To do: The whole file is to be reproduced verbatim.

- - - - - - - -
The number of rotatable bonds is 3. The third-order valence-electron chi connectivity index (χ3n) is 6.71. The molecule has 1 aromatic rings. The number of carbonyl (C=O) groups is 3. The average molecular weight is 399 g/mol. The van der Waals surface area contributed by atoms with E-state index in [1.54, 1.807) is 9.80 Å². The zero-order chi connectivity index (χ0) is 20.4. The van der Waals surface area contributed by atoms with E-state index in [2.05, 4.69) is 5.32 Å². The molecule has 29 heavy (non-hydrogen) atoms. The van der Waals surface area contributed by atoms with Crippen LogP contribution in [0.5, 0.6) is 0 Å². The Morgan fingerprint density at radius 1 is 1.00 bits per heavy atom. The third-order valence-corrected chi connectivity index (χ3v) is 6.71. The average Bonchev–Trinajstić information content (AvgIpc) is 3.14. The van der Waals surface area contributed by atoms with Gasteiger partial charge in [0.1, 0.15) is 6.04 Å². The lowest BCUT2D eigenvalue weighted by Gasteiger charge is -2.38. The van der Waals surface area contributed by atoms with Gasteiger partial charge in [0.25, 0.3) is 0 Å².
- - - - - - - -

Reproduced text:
The number of rotatable bonds is 3. The third-order valence-electron chi connectivity index (χ3n) is 6.71. The molecule has 1 aromatic rings. The number of carbonyl (C=O) groups is 3. The average molecular weight is 399 g/mol. The van der Waals surface area contributed by atoms with E-state index in [1.54, 1.807) is 9.80 Å². The zero-order chi connectivity index (χ0) is 20.4. The van der Waals surface area contributed by atoms with E-state index in [2.05, 4.69) is 5.32 Å². The molecule has 29 heavy (non-hydrogen) atoms. The van der Waals surface area contributed by atoms with Crippen LogP contribution in [0.5, 0.6) is 0 Å². The Morgan fingerprint density at radius 1 is 1.00 bits per heavy atom. The third-order valence-corrected chi connectivity index (χ3v) is 6.71. The average Bonchev–Trinajstić information content (AvgIpc) is 3.14. The van der Waals surface area contributed by atoms with Gasteiger partial charge in [0.1, 0.15) is 6.04 Å². The lowest BCUT2D eigenvalue weighted by Gasteiger charge is -2.38. The van der Waals surface area contributed by atoms with Gasteiger partial charge in [0.25, 0.3) is 0 Å².